37. JohnnyD says:

    Reading this article makes me wonder if China’s government studies organizations like the ADL and SPLC…

  38. Anonymous[343] • Disclaimer says:
    @Richard S

    https://jewishstandard.timesofisrael.com/jews-in-hong-kong-join-protests/

    Jewish Standard: Jews in Hong Kong join protest

    …For some longtime Jewish residents, however, the steady stream of post-1997 changes have been simultaneously depressing and alarming — and a cause for them to join the protests.

    “Hong Kong has become our home,” said Eli Bitan, an entrepreneur in the financial and real estate sector who has lived in the city for more than 25 years. “The issue of loss of universal suffrage was the starting point for me to get involved.”

    Shani Brownstein, a former toy manufacturer and now a certified life coach living in Hong Kong, acknowledges that although Westerners may not seem as concerned by the changing political landscape, inside the Jewish community there are people who have actively supported the protestors.

  39. Most of the protesters in Hong Kong are good little leftists (they dislike Trump and would have voted for Hillary if given the opportunity), and if they weren’t so insular and disinterested in everything beyond the city’s boundaries would find Pepe offensive. The low ranking male who wrote this article actually stumbles onto that truth via “Emily” (“After she learned [the ADL-approved opinion about Pepe], she wondered if maybe she and other protesters ought to stop handing out posters with his image at the airport.”]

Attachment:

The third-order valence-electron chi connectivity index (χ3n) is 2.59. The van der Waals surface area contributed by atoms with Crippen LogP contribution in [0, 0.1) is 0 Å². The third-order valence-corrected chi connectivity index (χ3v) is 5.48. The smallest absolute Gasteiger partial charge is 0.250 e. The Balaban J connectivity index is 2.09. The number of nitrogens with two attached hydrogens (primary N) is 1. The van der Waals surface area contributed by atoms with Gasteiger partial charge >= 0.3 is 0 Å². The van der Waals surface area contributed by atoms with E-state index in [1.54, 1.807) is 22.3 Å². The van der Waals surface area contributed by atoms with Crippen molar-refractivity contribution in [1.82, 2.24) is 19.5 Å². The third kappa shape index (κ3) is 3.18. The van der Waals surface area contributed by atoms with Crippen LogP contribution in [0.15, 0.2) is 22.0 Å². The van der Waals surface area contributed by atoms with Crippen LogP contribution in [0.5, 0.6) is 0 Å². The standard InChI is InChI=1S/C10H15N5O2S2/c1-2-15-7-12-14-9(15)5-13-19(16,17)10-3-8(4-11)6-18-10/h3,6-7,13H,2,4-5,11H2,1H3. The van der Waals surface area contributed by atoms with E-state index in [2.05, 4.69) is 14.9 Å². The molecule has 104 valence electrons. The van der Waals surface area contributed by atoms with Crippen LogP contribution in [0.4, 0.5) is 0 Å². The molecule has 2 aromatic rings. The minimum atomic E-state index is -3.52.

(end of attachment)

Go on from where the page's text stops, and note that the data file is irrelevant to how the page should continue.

The only reason the NYT is covering the Hong Kong protests is because the protesters remind them enough of the Left in America fighting Trump to make it Newsworthy.

    The irony is the real source of Hong Kong protester anger, which they can’t bring themselves to articulate because it bumps up against Liberal Democracy’s prime directive, is a foreign invasion from the Mainland, which will in fifty years lead to the loss of local Hong Kong/Cantonese culture.

    I have no sympathy for Hong Kong. The Mainlanders are doing to Hong Kong what the Hong Kongese have done to Vancouver, Sydney and Auckland. And when the Mainland finally takes control, whether next year or in 2047, hordes of Hong Kong Freedom Fighters will be applying for asylum in places they have inexorably made unlivable. They can go to Hell. We don’t want them.

    China is right to put up a wall to keep liberal democracy at bay. Hong Kong should have been handed back lock, stock and barrel in 1997. Integrated with the Greater Bay Area, it would have prospered and provided better jobs, housing and opportunities for younger people. Instead, locals are controlled by oligarchs who bowed and scraped to China when it suited , while ensuring locals remained poor, poorly housed, and without any hope of change.